Biggest Headlines in the SECURE Act 2.0

The SECURE Act 2.0 was passed in December of 2022 and contains roughly 100 changes to retirement provisions affecting RMDs, retirement plans, and education savings accounts. The changes in 2.0 are relatively minor compared to 1.0, but the quantity of changes (100+ in SECURE 2.0 vs. 12 in SECURE 1.0) means there is a lot to review.

Here are the 9 biggest headlines from SECURE Act 2.0.

  1. The Required Minimum Distribution (RMD) age increased, and the penalty declined for missed withdrawals.
    1. Detail: For people born between 1951 and 1959, the RMD age moves from 72 to 73. People born after 1960 now have to take RMDs at 75. Also, if you miss an RMD, the penalty drops from 50% to 25% and can even go to 10% if corrected quickly.
    2. Strategy: The change provides more time for tax planning strategies such as Roth conversions, qualified charitable distributions (QCDs), etc.
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  2. No major restrictions on Roth accounts that we feared. Congress likes the revenue the Roth generates and seems willing to expand access.
    1. Detail: Prior to the legislation publication, we had concerns that Congress would restrict or eliminate our favorite Roth strategies (backdoor Roth, Roth Conversion, etc.) and these provisions were NOT in the bill.
    2. Strategy: Continue using Roth accounts in our tax planning.
  3. 529 Plans can be Transferred to Roth IRAs for beneficiaries.
    1. Detail: Starting in 2024, below are requirements to transfer 529s to Roth IRAs:
      1. 529 Beneficiary is SAME as Roth IRA Beneficiary
      2. 529 must be 15 years old
      3. 529 Contributions in previous 5 years may not be moved
      4. Eligible dollars are reduced by other IRA or Roth Contributions
      5. $35,000 max transfer
    2. Strategy: The concern with 529’s is always, “what if my child doesn’t go to college”. Now we can fund retirement with 529 funds that are not used for college.
  4. Elimination of RMD for Roth 401k accounts starting in 2024.
    1. Detail: Roth 401ks required RMDs but Roth IRAs did not. The removal of Roth 401k RMDs will align the rules and remove this quirk for retirement plans.
    2. Strategy: Keep more Roth funds in retirement plans than rolling to a Roth IRA.
  5. Congress added a ROTH option to SEP and SIMPLE plans starting in 2023.
    1. Detail: This change adds a post-tax option to SEP and SIMPLE plans for small business owners.  Previously, SEP and SIMPLE plans were only for tax-deferred contributions.
    2. Strategy: SEP and SIMPLE plans are inexpensive plan types for owners starting out and the ROTH environment is normally our preference.  We must wait for custodians (i.e., Charles Schwab) to offer these account types so that we can use them.
  6. Employees (50+ years old) paid more than $145k annually can only make Roth catch up contributions.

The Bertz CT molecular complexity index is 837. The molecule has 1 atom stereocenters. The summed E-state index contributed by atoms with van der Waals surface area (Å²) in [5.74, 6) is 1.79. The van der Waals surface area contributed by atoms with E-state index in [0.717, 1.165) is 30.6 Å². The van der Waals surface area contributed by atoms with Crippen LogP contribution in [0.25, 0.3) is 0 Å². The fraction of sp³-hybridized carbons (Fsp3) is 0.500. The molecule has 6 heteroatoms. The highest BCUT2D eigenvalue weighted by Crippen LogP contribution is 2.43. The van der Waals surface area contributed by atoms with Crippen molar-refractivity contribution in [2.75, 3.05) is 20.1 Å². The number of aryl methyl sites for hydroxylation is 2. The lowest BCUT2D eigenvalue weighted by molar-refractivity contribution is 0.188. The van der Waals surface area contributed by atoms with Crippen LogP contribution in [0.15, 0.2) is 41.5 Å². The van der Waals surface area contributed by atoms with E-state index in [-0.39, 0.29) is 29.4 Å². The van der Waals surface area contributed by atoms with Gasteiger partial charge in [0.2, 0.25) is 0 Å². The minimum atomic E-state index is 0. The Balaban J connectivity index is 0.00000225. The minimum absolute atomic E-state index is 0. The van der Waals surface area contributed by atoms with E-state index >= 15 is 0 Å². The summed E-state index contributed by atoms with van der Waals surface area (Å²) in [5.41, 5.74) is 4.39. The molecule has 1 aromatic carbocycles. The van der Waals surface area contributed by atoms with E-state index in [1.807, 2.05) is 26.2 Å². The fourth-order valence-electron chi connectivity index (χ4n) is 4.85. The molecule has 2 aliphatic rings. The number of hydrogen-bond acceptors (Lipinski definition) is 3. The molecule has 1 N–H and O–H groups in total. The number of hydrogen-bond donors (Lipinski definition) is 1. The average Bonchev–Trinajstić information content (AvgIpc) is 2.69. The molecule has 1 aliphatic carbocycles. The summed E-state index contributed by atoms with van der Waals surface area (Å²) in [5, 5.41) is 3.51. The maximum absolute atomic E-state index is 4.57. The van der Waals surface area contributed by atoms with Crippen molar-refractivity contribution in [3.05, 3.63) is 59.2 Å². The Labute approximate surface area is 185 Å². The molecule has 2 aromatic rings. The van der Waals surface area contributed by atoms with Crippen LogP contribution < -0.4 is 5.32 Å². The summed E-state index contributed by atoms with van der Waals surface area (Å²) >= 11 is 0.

1. Detail: Previously, we could select pre-tax or post-tax for the catch up contributions into a retirement plan. Now, Congress wants high earners (+$145k) to use Roth.
    2. Strategy: Ensure retirement plans offers a Roth option to take advantage of the catch-up. i.e., no Roth option in the plan = no catch-up contributions for participants.
  7. Sole Proprietors can setup a 401k retroactively in the first year.
    1. Detail: Starting in 2024, sole proprietors and single member companies can now setup a retirement plan after the year is over and take a prior year deduction. For example, an employer could setup a 401k plan in February 2023 and contribute money for a 2022 tax deduction.
    2. Strategy: We can now use solo 401k plans to reduce prior year income after the year is finished and before the tax return is filed. This change provides us more flexibility in our tax planning.
  8. Effective in 2024, employers can match employee STUDENT LOAN payments into their retirement plans.
    1. Detail: Employers can match student loan payments by contributing to their company retirement plan. Contributed amounts will vest immediately.
    2. Strategy: This provision will be attractive for employees with substantial student loan debt.
  9. Effective in 2023, new retirement plan costs qualify for a 100% start-up and contribution credit.
    1. Detail: The retirement plan startup credit is up from 50% to 100% for employers with 50 or fewer employees up to certain limits. In addition, the plan receives a credit for employer contributions for the first four years.
    2. Strategy: This credit makes retirement plans more affordable for new businesses that want to use a retirement plan.

The other provisions included in the SECURE Act 2.0.

  • Catch Up Contribution Limits increased in 2025 for 60 – 63-year-old plan participants
  • Qualified Charitable Distributions limits are now indexed for inflation
  • New rules for accessing retirement funds during times of need
  • Creation of emergency savings accounts that are linked to company retirement plan
  • ABLE accounts now available to older disabled individuals
  • Rule changes for Annuities (QLACs, IRA annuities, Variable Annuities, and Variable Universal Life Policies)

For more detailed analysis on the remaining provisions in the Act, visit the link below:

Secure Act 2.0: Detailed Breakdown of Key Tax Opportunities (